I did a lot of research on french drains before I hired a landscaper to put one in a month ago. Followed advice of the French Drain Man and used 4oz non woven geo textile fabric. I also had standing water in a low spot 15 ft away from french drain so I installed catch basin, shoveled a ditch, laid non perf corrugated pipe and laid it perpendicular to the ditch of the Fr drain burrito wrapping fabric thinking it would percolate thru the fabric and into the fr drain pipe. I left the intersection area open so I could look down and see if it was working. During Heavy rain last night I checked and found the both catch basin area and the intersection open hole flooded with water. This morning I baled out the hole and found water is pooling/standing on top of the fabric and not moving thru it. Pricked fabric with T pin multiple times but the flow is very slow when I subsequently tested it. Does heavy Kentucky clay when wet form a non permeable layer of mud on the fabric? If so then the whole Fr drain is not working! Not from KY so I am amazed at the type of clay here. Bad stuff!. Originally installed Fr drain due to water in crawl space. Some water did come in after this storm but it appears to be less than before. Anyone ever see slow to no percolation in non woven geo tex fabric in heavy clay? Also need advice on what to do. Additional info: Drain installation: ditch lined with fabric all sides and bottom, laid in perf corrugated pipe, filled ditch with #57 rock up to 8 inches below ground level, burrito wrapped fabric over the top of rock/pipe and covered with fresh topsoil.

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    Water will percolate very slowly through heavy clay if at all. It is not at all surprising that clay accumulation on the fabric cuts off any flow through the fabric. All this is one reason that french drain structures often have large perimeter area around the drain made of something like crushed rock. Such rock material can then be surrounded by a much larger covering of membrane to increase surface area and allow more percolation to occur. May or maynot work in heavy clay. If your heavy clay has limited depth you may need to build a french drain that extends much deeper into less dense soil.
    – Michael Karas
    Mar 13, 2020 at 21:50
  • Why are you putting a french drain in clay?
    – Jasen
    Mar 14, 2020 at 1:48
  • Hard clay is the composition of the soil below the surface here. When you dig beyond about 6 inches you hit it. French drain was recommended to remedy water entering crawl space. Mar 14, 2020 at 1:53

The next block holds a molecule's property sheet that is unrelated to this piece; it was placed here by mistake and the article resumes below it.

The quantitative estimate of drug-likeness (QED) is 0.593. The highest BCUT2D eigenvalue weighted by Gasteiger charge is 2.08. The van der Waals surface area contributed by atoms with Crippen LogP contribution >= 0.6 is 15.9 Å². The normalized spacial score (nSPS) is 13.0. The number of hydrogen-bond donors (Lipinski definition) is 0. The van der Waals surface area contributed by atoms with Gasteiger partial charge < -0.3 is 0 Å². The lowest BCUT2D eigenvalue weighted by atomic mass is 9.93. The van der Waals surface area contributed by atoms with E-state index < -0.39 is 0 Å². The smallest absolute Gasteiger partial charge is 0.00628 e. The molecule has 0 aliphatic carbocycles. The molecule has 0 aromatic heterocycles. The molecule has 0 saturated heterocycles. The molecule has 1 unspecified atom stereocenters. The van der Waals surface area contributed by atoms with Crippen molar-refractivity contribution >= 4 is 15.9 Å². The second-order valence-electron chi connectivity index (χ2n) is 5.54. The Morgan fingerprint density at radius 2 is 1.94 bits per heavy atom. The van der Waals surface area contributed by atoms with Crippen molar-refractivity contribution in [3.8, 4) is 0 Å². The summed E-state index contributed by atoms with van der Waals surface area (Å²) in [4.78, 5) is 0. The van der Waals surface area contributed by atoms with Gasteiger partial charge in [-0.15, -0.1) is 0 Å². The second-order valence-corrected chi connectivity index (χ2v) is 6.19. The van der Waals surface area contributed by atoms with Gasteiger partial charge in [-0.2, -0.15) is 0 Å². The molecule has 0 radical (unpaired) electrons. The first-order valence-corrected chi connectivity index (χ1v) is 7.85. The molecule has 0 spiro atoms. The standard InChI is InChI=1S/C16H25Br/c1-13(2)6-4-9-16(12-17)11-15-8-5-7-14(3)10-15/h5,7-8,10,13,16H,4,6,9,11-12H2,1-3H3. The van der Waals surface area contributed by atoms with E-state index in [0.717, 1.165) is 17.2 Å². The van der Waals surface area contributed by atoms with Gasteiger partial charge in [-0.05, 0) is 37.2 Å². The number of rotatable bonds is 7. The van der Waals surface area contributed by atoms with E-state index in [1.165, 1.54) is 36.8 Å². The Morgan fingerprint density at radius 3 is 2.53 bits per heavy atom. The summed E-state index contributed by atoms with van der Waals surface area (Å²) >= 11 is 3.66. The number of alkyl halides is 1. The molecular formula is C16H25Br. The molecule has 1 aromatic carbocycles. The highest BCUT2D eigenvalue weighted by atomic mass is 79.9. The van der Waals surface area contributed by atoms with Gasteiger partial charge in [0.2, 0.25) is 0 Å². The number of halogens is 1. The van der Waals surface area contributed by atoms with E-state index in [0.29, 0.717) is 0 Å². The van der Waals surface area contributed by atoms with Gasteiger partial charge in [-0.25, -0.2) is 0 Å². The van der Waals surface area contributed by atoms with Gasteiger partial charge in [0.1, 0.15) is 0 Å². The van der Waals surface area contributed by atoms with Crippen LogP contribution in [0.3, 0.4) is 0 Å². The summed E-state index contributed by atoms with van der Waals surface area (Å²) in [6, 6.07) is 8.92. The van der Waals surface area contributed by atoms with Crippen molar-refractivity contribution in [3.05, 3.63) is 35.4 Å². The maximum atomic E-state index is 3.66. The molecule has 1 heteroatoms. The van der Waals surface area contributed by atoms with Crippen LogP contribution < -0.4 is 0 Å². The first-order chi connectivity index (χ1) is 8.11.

• Did you ever get this resolved? If so, please give a check-mark to the answer that helped you the most, or write up your own answer explaining what you did to get it fixed and give yourself a check mark. That will help others with this kind of problem know that this has a resolution and is a good place to look for their answer.
    – FreeMan
    Aug 11, 2020 at 20:35

2 Answers 2


You want water away from your basement wall and your solution, which often works, is indirect, you're attempting to drain all the water away, rather than the water you care about.

A solution is to keep the water away from the exterior of the basement wall using a waterproof coating on the exterior of the wall, and then a drainage board over the coating. Then, set up your foundation drain to drain the water AFTER it gets through the filter covering which is outside the drainage board. This eliminates the clogging issue. If the filter clogs, you're happy because the water isn't getting to the basement wall.

For the other issue, treat it separately by continuing the non-perf pile the entire distance.

a type of drainage board


I would think non woven would be only good for vapor. I say this as my hunting gear is fabric it will allow moisture to exit but not allow rain in. I use woven socks on my French drains I want to keep some dirt out but allow flow, If you keep all the dirt and silt out the drain will plug faster than some dirt and silt entering the pipe, in areas with high clay like the north Bay Area of San Francisco we usually had a clean out so we could flush the drain in the summer.

My suggestion would be to retrench I use landscaping fabric as a “liner put some rock in the bottom then the pipe in a sock more rock within a few 6-8” of surface now you have a foot or more of rock above the pipe fold the land scape fabric over the gravel hopefully at least 2 layers 1 from each side but if there is more don’t cut it fold it back and forth 2 or 3 times slight longer than the trench is wide (making a pocket to hold the dirt) fill with the native topsoil.

This method will create drainage from below the surface and the surface even in heavy clay , 6-8” of top soil will hold grass and only in late summer shows if not watered. We probably put hundreds of this style French drains up to 6’ deep and septic fields are not much different or we’re not prior to the requirements for pumped systems.

  • Ed: I updated my question with details on the particulars of the drain installation. This relates to what you said. Mar 14, 2020 at 1:56
  • The fabric is probably the issue. It sounds like you have enough rock but the clay is plugging the pours of the fabric. The landscape fabric I use has holes ~ every 1/4” closer to a nail hole from a 16 penny nail. At that intersection where the hole is I would probably slice the fabric with a razor knife. Don’t remove the fabric but a couple of slices will allow the water to get into your drain pipe and eliminate the standing water in that area. On shallow areas like this I have used just landscape fabric (lots of holes) and rock to make mini drains this may help after slicing the fabric.
    – Ed Beal
    Mar 14, 2020 at 13:43

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